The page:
Features  |   August 2013
Anesthesia and Dentistry: Improving Patient Safety Through Education
Author Affiliations
  • Andrew Herlich, D.M.D., M.D., FAAP
    Committee on Ambulatory Surgical Care ASA Liaison to the ADA, AAOMS, ADSA, ASDA
Article Information
Airway Management / Pain Medicine / Patient Safety / Features
Features   |   August 2013
Anesthesia and Dentistry: Improving Patient Safety Through Education
ASA Monitor 08 2013, Vol.77, 22-24.
ASA Monitor 08 2013, Vol.77, 22-24.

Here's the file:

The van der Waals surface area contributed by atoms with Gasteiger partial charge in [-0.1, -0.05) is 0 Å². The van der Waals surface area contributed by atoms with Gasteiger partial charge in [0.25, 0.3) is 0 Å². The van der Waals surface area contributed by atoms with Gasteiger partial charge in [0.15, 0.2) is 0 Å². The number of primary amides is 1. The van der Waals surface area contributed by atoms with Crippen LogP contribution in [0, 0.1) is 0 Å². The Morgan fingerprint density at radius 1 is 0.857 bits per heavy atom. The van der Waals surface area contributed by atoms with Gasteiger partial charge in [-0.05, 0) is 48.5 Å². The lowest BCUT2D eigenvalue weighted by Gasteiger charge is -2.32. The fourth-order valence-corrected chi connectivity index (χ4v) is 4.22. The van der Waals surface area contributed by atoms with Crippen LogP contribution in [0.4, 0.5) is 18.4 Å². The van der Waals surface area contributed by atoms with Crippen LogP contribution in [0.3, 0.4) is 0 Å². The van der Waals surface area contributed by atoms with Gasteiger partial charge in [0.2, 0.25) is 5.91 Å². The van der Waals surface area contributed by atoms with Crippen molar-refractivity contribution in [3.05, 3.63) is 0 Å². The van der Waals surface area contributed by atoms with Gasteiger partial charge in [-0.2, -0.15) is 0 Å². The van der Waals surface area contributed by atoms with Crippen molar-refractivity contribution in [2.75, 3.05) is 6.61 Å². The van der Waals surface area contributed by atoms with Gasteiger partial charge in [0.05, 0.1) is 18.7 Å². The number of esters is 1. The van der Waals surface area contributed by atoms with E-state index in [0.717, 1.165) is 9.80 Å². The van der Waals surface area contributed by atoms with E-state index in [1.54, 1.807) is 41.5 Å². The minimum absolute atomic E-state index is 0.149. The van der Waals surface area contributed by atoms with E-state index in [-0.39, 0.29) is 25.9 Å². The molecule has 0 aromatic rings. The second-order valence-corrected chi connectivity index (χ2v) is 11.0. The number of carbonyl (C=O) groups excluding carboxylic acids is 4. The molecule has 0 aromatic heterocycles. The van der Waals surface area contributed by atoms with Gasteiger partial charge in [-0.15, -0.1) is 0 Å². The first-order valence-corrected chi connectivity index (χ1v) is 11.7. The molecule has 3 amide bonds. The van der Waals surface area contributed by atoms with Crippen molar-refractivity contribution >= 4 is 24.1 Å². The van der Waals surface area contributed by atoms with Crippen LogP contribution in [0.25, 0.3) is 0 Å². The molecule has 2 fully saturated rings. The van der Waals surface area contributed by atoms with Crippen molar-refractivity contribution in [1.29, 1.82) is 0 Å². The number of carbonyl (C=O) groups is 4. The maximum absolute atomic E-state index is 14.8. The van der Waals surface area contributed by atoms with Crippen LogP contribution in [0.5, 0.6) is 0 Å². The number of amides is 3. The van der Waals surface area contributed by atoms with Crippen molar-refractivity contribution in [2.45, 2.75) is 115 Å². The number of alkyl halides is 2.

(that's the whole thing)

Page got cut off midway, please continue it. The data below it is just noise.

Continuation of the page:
Since Horace Wells’ early use of nitrous oxide analgesia in the 1840s, the dental profession has been at the forefront of the delivery of anesthesia for the relief of anxiety and pain control for patients undergoing dental treatment. Today, effective training of anesthesia and pain control for dental patients have been carefully codified by the Commission on Dental Accreditation of the American Dental Association.1  Under the auspices of numerous dental schools, undergraduate and continuing education programs are administered for basic airway management and enteral sedation as well as parenteral mild to moderate sedation. Nitrous oxide analgesia courses are popular in both the undergraduate and postgraduate setting. Deep sedation and general anesthesia techniques are part of the comprehensive training programs for oral and maxillofacial surgeons and dentists who desire the concentration of their practice on anesthesia and pain control. Frequently, these dental practitioners will sedate or anesthetize patients in office-based, dental clinic-based or other ambulatory settings. Special-needs patients who require routine dental care are frequently sedated or undergo general anesthesia in the ambulatory or office-based environment. Treating these patients requires special attention to the details of transitioning the patient from the transport vehicle through recovery. Skills in basic and advanced life support are usually requisites for attending courses in analgesia, anxiety and pain control. Despite the rare adverse outcome, dentists have an enviable record of patient safety with respect to anesthesia and pain control.2,3 
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